I find myself drawn to the final form of the flood story in Genesis as I begin my first in depth exegetical writing. At first glance the story seems oddly laid out with its change in flow from God to Lord, concrete to abstract, and from God’s personal relationship to Noah to a more distant, omnipotent one. I began to separate the verses based on these observations by notating a “P” for Priestly source or a “J” for Yahwist source. Afterward, I compared my segregated pieces of the story to that of Richard Nysse’ source analysis. I found my analysis to be overwhelmingly similar to Nysse’s.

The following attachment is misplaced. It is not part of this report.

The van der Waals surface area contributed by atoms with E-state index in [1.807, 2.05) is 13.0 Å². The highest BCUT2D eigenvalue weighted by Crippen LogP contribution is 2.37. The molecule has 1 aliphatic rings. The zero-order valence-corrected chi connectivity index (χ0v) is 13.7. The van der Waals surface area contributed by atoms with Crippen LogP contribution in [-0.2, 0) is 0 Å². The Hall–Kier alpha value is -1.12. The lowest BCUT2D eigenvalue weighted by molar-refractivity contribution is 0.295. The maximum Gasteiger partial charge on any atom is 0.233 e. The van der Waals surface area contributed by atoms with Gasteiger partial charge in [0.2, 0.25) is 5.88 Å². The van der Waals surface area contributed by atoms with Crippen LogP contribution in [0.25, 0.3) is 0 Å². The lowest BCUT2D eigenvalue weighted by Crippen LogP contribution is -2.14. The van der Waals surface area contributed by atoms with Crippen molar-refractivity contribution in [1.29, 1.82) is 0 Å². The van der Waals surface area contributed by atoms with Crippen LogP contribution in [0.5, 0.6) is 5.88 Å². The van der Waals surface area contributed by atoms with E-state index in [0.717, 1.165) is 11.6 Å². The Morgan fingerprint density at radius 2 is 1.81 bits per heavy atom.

The change in name from God to Lord can be found throughout the flood story. In some cases the changes had great length from one another while others, like in 7:16, the switch can within the same verse. While I can appreciate the changes as originating from different source traditions, for me the name changes in and of themselves were a moot point. The verses that were framed by the subtle name changes, on the other hand, told a great deal more about their originating sources.…show more content… For me, the Priestly creation homily showed God as having very concrete ideas that fit the entire set of creation elements into tight, perfect boxes of existence. The preciseness of the Priestly flood story mimics that behavior by stating the exact measurements of the Ark, the two by two of animals with no room for excess passengers, and every kind of food needed for consumption of all animals and humans alike, the exact year, month, and day of Noah’s life for each detail of the flood, and the exact 150 days the Ark was floating on the